Phosphate is removed by precipitation with calcium, aluminium or iron, resulting in the formation of non-soluble crystals.
Yet, despite treatment facilities, too many of these plant nutrients end up in the water column, leading to eutrophication, and the degradation of freshwater as well as marine environments.
At the same time, plant nutrients such as nitrogen and phosphorus are highly valued as fertilisers, enabling us to feed the world. Nitrogen-based fertilisers are produced from nitrogen gas at the expense of considerable amounts of climate change-causing fossil fuel. Phosphorus-based fertilizers are produced from a dwindling stock of mined ores.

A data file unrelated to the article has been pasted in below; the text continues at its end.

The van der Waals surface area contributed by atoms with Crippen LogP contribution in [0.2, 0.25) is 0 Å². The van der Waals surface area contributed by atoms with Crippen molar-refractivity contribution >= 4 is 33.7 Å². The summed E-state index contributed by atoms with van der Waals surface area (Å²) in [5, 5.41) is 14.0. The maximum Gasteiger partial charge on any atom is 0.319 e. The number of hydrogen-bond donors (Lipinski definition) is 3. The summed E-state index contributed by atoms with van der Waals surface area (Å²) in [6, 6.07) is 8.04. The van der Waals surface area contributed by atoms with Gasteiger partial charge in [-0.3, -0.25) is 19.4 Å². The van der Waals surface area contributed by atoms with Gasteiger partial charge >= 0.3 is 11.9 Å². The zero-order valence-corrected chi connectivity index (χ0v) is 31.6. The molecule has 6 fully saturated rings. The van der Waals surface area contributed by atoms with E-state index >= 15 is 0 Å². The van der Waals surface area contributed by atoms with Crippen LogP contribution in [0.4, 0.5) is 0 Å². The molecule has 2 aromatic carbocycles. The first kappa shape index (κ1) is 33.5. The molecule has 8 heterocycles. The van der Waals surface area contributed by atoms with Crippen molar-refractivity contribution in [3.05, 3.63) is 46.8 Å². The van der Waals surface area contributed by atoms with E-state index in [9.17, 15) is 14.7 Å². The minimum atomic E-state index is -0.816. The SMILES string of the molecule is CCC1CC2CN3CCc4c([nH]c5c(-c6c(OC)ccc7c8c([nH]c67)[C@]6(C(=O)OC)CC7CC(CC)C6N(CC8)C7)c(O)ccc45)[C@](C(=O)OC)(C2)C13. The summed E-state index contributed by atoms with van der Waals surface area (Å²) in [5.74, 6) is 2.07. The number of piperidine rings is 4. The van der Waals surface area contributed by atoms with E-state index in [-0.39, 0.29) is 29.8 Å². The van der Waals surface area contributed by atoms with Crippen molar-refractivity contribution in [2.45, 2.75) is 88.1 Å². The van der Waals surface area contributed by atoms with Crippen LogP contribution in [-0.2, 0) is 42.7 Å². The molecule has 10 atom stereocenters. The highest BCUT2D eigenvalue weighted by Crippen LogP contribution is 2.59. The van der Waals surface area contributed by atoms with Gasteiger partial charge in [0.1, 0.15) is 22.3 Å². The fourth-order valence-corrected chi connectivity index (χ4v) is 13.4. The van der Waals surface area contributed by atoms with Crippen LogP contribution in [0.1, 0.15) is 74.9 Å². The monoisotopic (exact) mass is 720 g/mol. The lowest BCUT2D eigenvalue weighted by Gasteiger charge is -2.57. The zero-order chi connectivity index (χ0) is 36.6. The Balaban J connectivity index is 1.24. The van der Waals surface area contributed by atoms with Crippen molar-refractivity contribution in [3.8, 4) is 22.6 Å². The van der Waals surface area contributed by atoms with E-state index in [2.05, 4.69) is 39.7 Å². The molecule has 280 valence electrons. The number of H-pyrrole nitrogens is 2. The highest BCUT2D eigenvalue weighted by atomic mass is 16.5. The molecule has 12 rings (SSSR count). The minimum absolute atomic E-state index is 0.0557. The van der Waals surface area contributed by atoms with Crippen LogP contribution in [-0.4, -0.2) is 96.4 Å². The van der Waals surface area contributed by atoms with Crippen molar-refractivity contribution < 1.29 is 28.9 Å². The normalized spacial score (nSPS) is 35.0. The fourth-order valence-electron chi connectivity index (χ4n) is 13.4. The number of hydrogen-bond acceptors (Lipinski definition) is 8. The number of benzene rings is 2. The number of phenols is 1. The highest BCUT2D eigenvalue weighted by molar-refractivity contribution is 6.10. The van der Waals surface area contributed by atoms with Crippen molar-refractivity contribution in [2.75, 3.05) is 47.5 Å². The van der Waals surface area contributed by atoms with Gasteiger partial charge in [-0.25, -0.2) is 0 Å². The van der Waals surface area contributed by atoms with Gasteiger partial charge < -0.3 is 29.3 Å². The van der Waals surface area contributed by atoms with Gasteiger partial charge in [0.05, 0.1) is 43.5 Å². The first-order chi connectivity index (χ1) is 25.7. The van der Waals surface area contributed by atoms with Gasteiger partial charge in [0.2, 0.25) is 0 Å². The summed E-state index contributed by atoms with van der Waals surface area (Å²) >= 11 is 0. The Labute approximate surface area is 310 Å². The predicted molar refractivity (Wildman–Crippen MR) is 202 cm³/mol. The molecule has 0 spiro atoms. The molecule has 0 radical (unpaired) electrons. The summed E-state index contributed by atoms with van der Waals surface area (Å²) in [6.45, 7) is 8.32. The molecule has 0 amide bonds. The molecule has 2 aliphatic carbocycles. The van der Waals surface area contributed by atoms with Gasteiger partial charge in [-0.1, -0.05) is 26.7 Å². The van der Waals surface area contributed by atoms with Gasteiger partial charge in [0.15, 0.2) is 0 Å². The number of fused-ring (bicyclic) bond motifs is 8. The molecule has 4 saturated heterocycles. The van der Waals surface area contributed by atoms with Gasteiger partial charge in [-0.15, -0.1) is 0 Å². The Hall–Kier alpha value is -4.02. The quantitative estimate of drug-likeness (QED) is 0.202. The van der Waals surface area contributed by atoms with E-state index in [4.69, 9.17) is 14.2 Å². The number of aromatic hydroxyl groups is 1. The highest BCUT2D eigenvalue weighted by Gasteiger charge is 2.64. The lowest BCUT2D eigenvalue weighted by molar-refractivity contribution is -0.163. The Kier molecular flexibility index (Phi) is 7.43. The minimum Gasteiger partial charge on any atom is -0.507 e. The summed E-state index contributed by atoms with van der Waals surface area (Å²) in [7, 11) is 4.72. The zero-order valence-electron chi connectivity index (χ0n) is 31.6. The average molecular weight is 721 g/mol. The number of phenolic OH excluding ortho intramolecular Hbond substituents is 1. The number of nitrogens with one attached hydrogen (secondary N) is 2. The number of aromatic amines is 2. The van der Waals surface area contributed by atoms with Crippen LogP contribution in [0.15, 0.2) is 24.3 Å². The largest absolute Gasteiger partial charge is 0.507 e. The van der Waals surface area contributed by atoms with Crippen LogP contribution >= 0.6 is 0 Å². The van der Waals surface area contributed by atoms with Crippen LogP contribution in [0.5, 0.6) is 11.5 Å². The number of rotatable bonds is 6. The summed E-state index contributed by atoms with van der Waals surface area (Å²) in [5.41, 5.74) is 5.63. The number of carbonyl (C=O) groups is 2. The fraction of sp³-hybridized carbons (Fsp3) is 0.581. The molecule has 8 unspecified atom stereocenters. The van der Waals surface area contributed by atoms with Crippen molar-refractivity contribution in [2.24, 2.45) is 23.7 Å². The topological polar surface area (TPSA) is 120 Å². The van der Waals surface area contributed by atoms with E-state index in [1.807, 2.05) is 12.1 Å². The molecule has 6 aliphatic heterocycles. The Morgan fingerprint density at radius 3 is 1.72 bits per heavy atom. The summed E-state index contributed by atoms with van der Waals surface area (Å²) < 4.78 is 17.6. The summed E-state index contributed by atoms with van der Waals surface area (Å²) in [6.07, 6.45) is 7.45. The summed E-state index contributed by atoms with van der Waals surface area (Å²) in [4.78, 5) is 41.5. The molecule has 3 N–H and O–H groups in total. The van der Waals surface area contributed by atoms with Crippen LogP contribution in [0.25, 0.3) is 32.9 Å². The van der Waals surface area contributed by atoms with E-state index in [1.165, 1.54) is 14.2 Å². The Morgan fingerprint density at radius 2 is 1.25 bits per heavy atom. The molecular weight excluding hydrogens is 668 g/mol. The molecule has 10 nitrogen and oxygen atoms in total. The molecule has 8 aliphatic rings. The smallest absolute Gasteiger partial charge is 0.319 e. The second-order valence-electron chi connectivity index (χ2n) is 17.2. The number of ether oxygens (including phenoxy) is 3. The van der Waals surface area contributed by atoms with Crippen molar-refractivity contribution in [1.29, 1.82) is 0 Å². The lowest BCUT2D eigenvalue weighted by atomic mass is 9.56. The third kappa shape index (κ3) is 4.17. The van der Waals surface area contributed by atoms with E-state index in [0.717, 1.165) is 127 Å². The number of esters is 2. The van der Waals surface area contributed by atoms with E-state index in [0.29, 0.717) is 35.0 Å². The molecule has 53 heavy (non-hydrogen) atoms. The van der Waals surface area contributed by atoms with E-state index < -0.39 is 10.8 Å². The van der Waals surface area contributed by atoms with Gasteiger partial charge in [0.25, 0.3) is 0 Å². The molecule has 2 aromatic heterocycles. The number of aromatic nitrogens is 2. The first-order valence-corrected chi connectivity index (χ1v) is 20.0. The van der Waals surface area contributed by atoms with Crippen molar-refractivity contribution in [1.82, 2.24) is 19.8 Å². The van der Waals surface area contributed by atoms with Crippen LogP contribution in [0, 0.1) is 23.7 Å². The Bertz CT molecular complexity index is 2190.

The world we live in is both a world of waste, and a world of increasingly scarce resources. The concept of the circular economy relates to an economy that is regenerative by design, i.e. new economic activities are decoupled from the exploitation of finite resources such as mined ores and fossil fuels. The Brainwaves project centres on the capturing of valuable plant nutrients in liquid waste (the new resource) and on recycling these nutrients back for plant growth, thus avoiding eutrophication problems, and saving finite resources. Brainwaves exploits the abilities of the duckweed Lemna minor to grow rapidly on a wide variety of waste streams, to take up nitrogen and phosphorus from the water, and to produce a protein-rich biomass that can be used as an animal feed or a nitrogen- and phosphorus-rich soil improver. Thus, Brainwaves is developing the use of liquid waste as a new resource for a green farming sector.
Interested in this exciting work? Please visit our website, follow us on Twitter, or contact Project Manager Anna Power at firstname.lastname@example.org